In English, many things are named after a particular country – but have you ever wondered what those things are called in those countries?
1(deign)to condescend to + inf — dignarse / condescender a + inf
- Because of Soong's outstanding vote record in the 2000 presidential election, both he and his party members feel wronged by his having to condescend to accepting the vice presidential seat.
- He condescended to send something which had already appeared somewhere else.
- 'Condescend, sir! but I will not condescend to be so conversed with.' Montoni smiled contemptuously.
- Students will condescend to read only about those things they think they already know; they don't want new things.
- Are the good folk of Peebles really going to vote for him because he condescended to spend 50 minutes in their midst?
2(patronize)to condescend to sb — tratar a algn con condescendencia
- I hate the way she condescends to us — odio la condescendencia con que nos trata
- Even when she tries to encourage her kids, she does little more than condescend to them or brush them off.
- She still made history as the first woman to ever lead the race, although ABC did its best to condescend to both her gender and its audience by continually cutting away to reactions shots of Patrick's mother.
- The well-intentioned results condescend to both artists and businesspeople while shedding no light on either world.
- I'm glad to see a movie that doesn't condescend to its young girl characters, send them to the prom or make them want to take off their glasses for a boy.
- Yet Williams doesn't condescend to his viewers.
- Kids demand shows that are smart and have lots of action and they remember if you condescend to them.
- We expect our television to debase us, empty us, and condescend to us.
- I think there's a tendency in American art to really condescend to children, and make sure that the message is laid on thickly.
- What they cannot accept is the fact that they currently have a Government that thinks it can condescend to Maori and give them a special preference when they do not need it.
- The poet can't therefore presume to condescend to him, because he and his peers have guarded the very bourgeois freedoms that enable his son to be a weighty thinker.
- I'm inexperienced, not stupid, so don't condescend to me, okay?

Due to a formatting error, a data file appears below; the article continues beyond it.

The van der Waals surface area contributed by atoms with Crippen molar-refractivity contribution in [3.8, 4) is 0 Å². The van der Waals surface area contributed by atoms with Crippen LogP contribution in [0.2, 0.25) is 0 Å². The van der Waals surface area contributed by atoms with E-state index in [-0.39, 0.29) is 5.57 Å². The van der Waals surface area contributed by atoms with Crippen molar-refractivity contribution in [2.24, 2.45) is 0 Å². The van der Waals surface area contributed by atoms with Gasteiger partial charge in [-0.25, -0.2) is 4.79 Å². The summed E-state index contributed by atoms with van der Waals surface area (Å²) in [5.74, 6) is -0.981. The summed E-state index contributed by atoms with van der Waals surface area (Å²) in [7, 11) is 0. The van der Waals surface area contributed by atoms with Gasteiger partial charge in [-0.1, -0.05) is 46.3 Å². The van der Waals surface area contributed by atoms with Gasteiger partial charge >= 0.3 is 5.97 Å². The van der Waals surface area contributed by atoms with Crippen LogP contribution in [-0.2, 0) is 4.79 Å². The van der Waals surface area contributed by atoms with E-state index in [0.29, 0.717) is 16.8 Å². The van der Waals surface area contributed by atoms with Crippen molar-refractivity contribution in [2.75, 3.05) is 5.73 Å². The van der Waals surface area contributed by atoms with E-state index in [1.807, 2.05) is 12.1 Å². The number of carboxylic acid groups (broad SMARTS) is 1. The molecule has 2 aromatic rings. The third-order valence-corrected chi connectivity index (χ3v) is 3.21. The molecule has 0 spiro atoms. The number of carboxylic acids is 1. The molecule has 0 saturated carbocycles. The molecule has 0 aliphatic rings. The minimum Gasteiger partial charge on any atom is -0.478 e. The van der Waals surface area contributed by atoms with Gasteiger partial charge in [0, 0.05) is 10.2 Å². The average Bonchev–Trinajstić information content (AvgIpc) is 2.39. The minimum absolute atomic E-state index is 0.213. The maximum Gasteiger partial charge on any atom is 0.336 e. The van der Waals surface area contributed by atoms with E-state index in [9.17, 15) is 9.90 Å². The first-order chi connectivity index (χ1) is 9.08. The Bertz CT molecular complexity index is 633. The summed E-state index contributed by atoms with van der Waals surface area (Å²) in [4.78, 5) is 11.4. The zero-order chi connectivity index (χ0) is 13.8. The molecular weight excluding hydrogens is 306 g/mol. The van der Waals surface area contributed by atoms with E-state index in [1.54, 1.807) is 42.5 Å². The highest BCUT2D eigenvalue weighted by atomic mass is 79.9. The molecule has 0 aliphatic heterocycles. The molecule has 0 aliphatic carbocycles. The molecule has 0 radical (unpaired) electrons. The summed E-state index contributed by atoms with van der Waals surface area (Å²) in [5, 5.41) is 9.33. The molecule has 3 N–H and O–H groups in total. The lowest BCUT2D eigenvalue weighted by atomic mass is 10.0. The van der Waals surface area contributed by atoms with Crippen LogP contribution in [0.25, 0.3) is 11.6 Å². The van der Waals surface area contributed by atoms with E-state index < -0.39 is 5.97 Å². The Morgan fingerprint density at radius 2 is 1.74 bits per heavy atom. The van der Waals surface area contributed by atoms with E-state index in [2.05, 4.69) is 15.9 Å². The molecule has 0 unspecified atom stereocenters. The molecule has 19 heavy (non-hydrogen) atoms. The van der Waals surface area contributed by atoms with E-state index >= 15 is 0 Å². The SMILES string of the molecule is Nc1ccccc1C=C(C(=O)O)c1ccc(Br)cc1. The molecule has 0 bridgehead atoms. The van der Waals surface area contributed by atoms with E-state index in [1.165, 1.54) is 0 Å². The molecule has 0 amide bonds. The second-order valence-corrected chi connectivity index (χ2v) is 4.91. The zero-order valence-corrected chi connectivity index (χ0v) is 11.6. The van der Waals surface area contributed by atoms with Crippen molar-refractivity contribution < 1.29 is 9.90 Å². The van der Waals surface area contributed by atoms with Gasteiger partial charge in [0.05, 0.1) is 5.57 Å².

- ‘Fox reporters almost never condescend to viewers,’ he observes.
- Because, simply, the producers of media for young people can't patronise or condescend to their audience.
- At dinner in a ghetto restaurant, where Bigger is known, neither Mary nor Jan realizes the extent to which they at once condescend to Bigger and violate his sensitivities.
- He knew that as long as there was studio financing, any film he made for the black community would have to condescend to whites.
- Don't condescend to them - that's why they're not coming!
- She knows better finally than the adults around her - significantly those who would condescend to her - the authentic ground of human respect and impartial justice.
- Like Jennifer Tilly, Brad doesn't condescend to the material, as many actors might; he treats the character very seriously.
- That it also boasts fluid, intuitive gameplay, and does not condescend to the audience by making the fighting too simple or automatic, is miraculous.
- The presence on an arts board of the occasional, often atypical artist from a minority does not do much for the community, other than condescend to him or her.
English has borrowed many of the following foreign expressions of parting, so you’ve probably encountered some of these ways to say goodbye in other languages.
Many words formed by the addition of the suffix –ster are now obsolete - which ones are due a resurgence?
As their breed names often attest, dogs are a truly international bunch. Let’s take a look at 12 different dog breed names and their backstories.